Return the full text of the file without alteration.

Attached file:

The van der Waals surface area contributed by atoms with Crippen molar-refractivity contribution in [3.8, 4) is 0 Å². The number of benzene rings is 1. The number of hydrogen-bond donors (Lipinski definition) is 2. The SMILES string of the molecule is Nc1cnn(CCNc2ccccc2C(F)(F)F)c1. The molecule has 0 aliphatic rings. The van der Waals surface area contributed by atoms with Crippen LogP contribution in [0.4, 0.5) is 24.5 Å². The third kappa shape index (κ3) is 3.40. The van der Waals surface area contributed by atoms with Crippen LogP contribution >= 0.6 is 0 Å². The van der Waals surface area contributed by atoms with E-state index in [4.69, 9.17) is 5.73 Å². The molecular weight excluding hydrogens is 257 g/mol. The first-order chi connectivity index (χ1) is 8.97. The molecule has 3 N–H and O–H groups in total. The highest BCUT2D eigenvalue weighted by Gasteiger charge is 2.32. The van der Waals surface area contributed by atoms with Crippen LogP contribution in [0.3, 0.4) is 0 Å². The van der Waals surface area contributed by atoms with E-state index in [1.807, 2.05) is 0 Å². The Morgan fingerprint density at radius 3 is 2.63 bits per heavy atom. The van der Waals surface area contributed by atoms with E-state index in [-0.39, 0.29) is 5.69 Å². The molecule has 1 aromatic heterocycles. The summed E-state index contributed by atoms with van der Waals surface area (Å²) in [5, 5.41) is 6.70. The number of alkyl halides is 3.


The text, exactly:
The van der Waals surface area contributed by atoms with Crippen molar-refractivity contribution in [3.8, 4) is 0 Å². The number of benzene rings is 1. The number of hydrogen-bond donors (Lipinski definition) is 2. The SMILES string of the molecule is Nc1cnn(CCNc2ccccc2C(F)(F)F)c1. The molecule has 0 aliphatic rings. The van der Waals surface area contributed by atoms with Crippen LogP contribution in [0.4, 0.5) is 24.5 Å². The third kappa shape index (κ3) is 3.40. The van der Waals surface area contributed by atoms with Crippen LogP contribution >= 0.6 is 0 Å². The van der Waals surface area contributed by atoms with E-state index in [4.69, 9.17) is 5.73 Å². The molecular weight excluding hydrogens is 257 g/mol. The first-order chi connectivity index (χ1) is 8.97. The molecule has 3 N–H and O–H groups in total. The highest BCUT2D eigenvalue weighted by Gasteiger charge is 2.32. The van der Waals surface area contributed by atoms with Crippen LogP contribution in [0.3, 0.4) is 0 Å². The van der Waals surface area contributed by atoms with E-state index in [1.807, 2.05) is 0 Å². The Morgan fingerprint density at radius 3 is 2.63 bits per heavy atom. The van der Waals surface area contributed by atoms with E-state index in [-0.39, 0.29) is 5.69 Å². The molecule has 1 aromatic heterocycles. The summed E-state index contributed by atoms with van der Waals surface area (Å²) in [5, 5.41) is 6.70. The number of alkyl halides is 3.